The constant struggle that tigers are under to survive in the wild is being put into the spotlight more than ever with September being designated as ‘National Save a Tiger Month’ in America. With less than 4,000 tigers reportedly left in the wild, these figures are a major cause for concern. There are world wide conservation efforts being put forward by a number of large organisations such as WWF to highlight the major threats to wild tigers and being able to nullify them before its too late. However, we feel it’s important to also recognise the plight of captive tigers and the struggles that they are also under to survive, albeit in a different environment.
An interesting statistic to consider is the fact there are more tigers living in captivity within the USA than there are in the wild across the globe. Within the USA, there are no federal laws regulating the possession of exotic animals though various states have banned ownership. The numbers of captive tigers across the globe are increasing year by year, in many cases with no real regulation or any mention towards the wider public of the suffering that these animals may endure.
Being able to identify the pressures that captive tigers are under and spreading this knowledge to a wider audience is something that can be easily achieved. Tigers are found in zoos and wildlife parks around the world, with thousands of people viewing them each day. Giving the public an understanding of how both the physical and mental well-being of a tiger is affected within a captive environment, can help them make smarter decisions in their choices of where to visit.
With animal tourism being a massive global issue, especially the use of tigers for photos across South East Asia, spreading awareness to a wider audience regarding the going’s on behind the scenes of their “dream” experience, is a necessity. These interactive tiger encounters are very demanding on the tiger, as they often require intensive breeding, poor housing and nutrition and an increase in the probability of the tigers developing stereotypical behaviours.
It can be hard to judge whether a facility is worth visiting, especially in a foreign country. However, there are a few simple steps that can be followed to identify any negative issues and to help spread the word to a wider audience:
Initial research into the way a facility is run alongside the programmes it offers, can indicate what a facility’s aims really are.
For example, a facility with a vast number of cubs and interactive experiences often means they are practicing irresponsible breeding. These facilities often mislead, suggesting to visitors that they are a conservation programme, when this couldn’t be further from the truth. If a facility is part of a registered breeding programme they will only have a few cubs at a time, with all of these cubs being housed with their mothers and no tourist interactions.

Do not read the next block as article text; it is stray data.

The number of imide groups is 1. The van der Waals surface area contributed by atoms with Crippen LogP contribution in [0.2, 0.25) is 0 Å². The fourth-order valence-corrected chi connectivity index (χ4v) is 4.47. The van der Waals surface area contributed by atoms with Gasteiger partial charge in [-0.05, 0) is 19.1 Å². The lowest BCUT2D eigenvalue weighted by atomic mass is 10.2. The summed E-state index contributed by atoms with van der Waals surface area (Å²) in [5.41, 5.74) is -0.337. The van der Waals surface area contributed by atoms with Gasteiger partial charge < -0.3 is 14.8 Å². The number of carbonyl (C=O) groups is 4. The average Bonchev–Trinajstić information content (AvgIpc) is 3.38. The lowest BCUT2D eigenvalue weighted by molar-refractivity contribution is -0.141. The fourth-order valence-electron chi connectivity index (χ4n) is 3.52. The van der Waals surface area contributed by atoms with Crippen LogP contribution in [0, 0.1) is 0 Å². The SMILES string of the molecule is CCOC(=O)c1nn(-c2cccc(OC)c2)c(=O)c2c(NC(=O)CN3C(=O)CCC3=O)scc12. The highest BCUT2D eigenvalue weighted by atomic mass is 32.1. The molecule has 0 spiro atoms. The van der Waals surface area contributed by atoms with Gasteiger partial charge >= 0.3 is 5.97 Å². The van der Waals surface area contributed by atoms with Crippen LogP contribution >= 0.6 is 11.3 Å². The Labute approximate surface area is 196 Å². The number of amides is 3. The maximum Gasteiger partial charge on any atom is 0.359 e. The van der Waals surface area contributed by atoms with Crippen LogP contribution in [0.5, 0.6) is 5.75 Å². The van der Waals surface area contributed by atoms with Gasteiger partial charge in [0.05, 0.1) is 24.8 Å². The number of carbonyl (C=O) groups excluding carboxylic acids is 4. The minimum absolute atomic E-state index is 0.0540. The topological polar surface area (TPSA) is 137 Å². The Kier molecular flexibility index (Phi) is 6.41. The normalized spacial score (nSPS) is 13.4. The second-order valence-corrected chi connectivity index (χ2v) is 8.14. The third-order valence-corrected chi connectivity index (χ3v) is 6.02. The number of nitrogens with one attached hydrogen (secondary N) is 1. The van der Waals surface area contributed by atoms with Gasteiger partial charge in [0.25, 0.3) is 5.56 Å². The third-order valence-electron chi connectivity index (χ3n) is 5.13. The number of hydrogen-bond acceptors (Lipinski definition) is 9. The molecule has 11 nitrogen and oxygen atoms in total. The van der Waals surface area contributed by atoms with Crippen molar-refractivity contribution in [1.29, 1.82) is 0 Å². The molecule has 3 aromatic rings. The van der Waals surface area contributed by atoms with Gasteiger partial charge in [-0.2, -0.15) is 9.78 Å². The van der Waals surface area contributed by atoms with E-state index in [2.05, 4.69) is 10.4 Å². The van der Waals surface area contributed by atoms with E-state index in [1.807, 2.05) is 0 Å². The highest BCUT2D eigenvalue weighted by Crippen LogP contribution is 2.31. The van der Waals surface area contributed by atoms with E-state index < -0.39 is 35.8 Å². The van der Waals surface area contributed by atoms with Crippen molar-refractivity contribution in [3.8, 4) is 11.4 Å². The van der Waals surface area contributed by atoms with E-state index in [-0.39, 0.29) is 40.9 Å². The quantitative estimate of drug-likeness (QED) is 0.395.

Facilities that offer shows with their tigers performing unnatural behaviours, such as jumping through hoops of fire or walking on their hind legs should be avoided. Whereas a facility that has a hands off approach with an enrichment programme demonstrating a tiger’s natural climbing or swimming abilities is certainly worth checking out.
It’s important to note that good welfare is not always defined by what is seen on the surface giving visitors a false impression of good welfare. In many cases there is a vastly different setup behind the scenes.
Poor welfare standards include tigers being housed in unnatural environments such as small cages with concrete floors and no access to a natural substrate or vegetation. The lack of any mental or physical stimulation in the form of enrichment items is another important sign indicating poor welfare standards. Simple things like whether water is accessible to the tiger at all times goes to further this. It is also important to notice how the tigers react when their keepers are around. Cowering, flinching, baring of teeth and snarling vocalisations are all signs of both anger and stress.
Signs of good welfare involve the tigers being free to roam in large species-specific enclosures. These should include multiple areas for the tigers to hide from the public alongside stimulation through the form of enrichment to help promote natural behaviours; all good indications that a good standard of welfare is in place.
Although the encounters that facilities offer seem like once-in-a-lifetime experience, visitors should not be fooled by what is being offered. Any hands on interaction with tigers should be avoided. If people cease to use the encounters that facilities are offering, they will end up making no profits, which would hopefully see the end to such practices.
Instead, participating in a hands off, educational behind the scenes programme would be more beneficial to all.
Visitors should also not be afraid to write bad reviews of any facility that they encounter. Being able to inform others of what is going on is the best way for people to avoid using certain experiences and encounters but also to promote ethical ones. In addition, writing to tour companies to request any attractions with a poor standard of welfare to be removed from their itineraries is another way to get one’s voice heard and encourage more responsible travel.
The global situation of both wild and captive tigers is currently in a position that can be greatly improved. Finding a way to improve the research efforts helping to preserve the world’s wild tiger population should be matched with a plan to ensure the safe keeping and high welfare standards of captive tigers.
This September, help save a tiger by educating others, putting that desire for a tiger “selfie” aside and visiting captive tigers responsibly.